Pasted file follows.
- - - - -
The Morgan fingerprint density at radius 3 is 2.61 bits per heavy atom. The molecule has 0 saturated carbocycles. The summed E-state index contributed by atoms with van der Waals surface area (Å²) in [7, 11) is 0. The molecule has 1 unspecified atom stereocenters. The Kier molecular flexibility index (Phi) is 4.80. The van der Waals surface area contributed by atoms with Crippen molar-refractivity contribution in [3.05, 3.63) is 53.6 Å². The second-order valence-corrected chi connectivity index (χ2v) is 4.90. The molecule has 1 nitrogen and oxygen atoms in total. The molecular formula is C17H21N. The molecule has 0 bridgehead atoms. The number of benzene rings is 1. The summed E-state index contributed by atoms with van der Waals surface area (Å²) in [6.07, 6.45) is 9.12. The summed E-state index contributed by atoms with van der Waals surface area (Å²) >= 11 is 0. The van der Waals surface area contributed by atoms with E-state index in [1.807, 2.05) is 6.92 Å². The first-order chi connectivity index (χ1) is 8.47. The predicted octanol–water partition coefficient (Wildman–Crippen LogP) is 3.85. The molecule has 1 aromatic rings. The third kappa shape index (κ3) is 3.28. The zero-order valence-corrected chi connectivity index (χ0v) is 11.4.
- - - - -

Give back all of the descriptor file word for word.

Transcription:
The Morgan fingerprint density at radius 3 is 2.61 bits per heavy atom. The molecule has 0 saturated carbocycles. The summed E-state index contributed by atoms with van der Waals surface area (Å²) in [7, 11) is 0. The molecule has 1 unspecified atom stereocenters. The Kier molecular flexibility index (Phi) is 4.80. The van der Waals surface area contributed by atoms with Crippen molar-refractivity contribution in [3.05, 3.63) is 53.6 Å². The second-order valence-corrected chi connectivity index (χ2v) is 4.90. The molecule has 1 nitrogen and oxygen atoms in total. The molecular formula is C17H21N. The molecule has 0 bridgehead atoms. The number of benzene rings is 1. The summed E-state index contributed by atoms with van der Waals surface area (Å²) in [6.07, 6.45) is 9.12. The summed E-state index contributed by atoms with van der Waals surface area (Å²) >= 11 is 0. The van der Waals surface area contributed by atoms with E-state index in [1.807, 2.05) is 6.92 Å². The first-order chi connectivity index (χ1) is 8.47. The predicted octanol–water partition coefficient (Wildman–Crippen LogP) is 3.85. The molecule has 1 aromatic rings. The third kappa shape index (κ3) is 3.28. The zero-order valence-corrected chi connectivity index (χ0v) is 11.4.